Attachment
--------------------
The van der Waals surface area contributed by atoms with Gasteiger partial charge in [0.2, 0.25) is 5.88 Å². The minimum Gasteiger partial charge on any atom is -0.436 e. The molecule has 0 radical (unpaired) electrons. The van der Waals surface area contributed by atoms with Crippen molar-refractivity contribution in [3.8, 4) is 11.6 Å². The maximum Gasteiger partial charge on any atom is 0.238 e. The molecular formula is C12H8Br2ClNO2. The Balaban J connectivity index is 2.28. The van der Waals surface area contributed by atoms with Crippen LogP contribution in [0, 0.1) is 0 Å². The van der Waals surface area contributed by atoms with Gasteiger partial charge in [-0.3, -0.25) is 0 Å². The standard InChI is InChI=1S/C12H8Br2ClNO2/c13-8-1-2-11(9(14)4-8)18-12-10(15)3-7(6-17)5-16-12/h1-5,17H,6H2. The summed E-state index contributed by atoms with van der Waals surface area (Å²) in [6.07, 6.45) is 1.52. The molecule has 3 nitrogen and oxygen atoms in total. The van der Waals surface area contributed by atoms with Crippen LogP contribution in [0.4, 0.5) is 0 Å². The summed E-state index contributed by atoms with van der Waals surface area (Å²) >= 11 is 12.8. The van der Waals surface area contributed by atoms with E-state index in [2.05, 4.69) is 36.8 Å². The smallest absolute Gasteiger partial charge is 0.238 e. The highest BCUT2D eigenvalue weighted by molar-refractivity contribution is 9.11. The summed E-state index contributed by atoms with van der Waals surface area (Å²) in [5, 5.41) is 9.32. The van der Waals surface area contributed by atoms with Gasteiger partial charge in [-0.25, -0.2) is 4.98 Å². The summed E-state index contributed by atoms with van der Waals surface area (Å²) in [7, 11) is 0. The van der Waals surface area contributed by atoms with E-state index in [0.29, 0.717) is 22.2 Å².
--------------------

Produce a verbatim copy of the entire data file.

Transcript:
The van der Waals surface area contributed by atoms with Gasteiger partial charge in [0.2, 0.25) is 5.88 Å². The minimum Gasteiger partial charge on any atom is -0.436 e. The molecule has 0 radical (unpaired) electrons. The van der Waals surface area contributed by atoms with Crippen molar-refractivity contribution in [3.8, 4) is 11.6 Å². The maximum Gasteiger partial charge on any atom is 0.238 e. The molecular formula is C12H8Br2ClNO2. The Balaban J connectivity index is 2.28. The van der Waals surface area contributed by atoms with Crippen LogP contribution in [0, 0.1) is 0 Å². The van der Waals surface area contributed by atoms with Gasteiger partial charge in [-0.3, -0.25) is 0 Å². The standard InChI is InChI=1S/C12H8Br2ClNO2/c13-8-1-2-11(9(14)4-8)18-12-10(15)3-7(6-17)5-16-12/h1-5,17H,6H2. The summed E-state index contributed by atoms with van der Waals surface area (Å²) in [6.07, 6.45) is 1.52. The molecule has 3 nitrogen and oxygen atoms in total. The van der Waals surface area contributed by atoms with Crippen LogP contribution in [0.4, 0.5) is 0 Å². The summed E-state index contributed by atoms with van der Waals surface area (Å²) >= 11 is 12.8. The van der Waals surface area contributed by atoms with E-state index in [2.05, 4.69) is 36.8 Å². The smallest absolute Gasteiger partial charge is 0.238 e. The highest BCUT2D eigenvalue weighted by molar-refractivity contribution is 9.11. The summed E-state index contributed by atoms with van der Waals surface area (Å²) in [5, 5.41) is 9.32. The van der Waals surface area contributed by atoms with Gasteiger partial charge in [-0.25, -0.2) is 4.98 Å². The summed E-state index contributed by atoms with van der Waals surface area (Å²) in [7, 11) is 0. The van der Waals surface area contributed by atoms with E-state index in [0.29, 0.717) is 22.2 Å².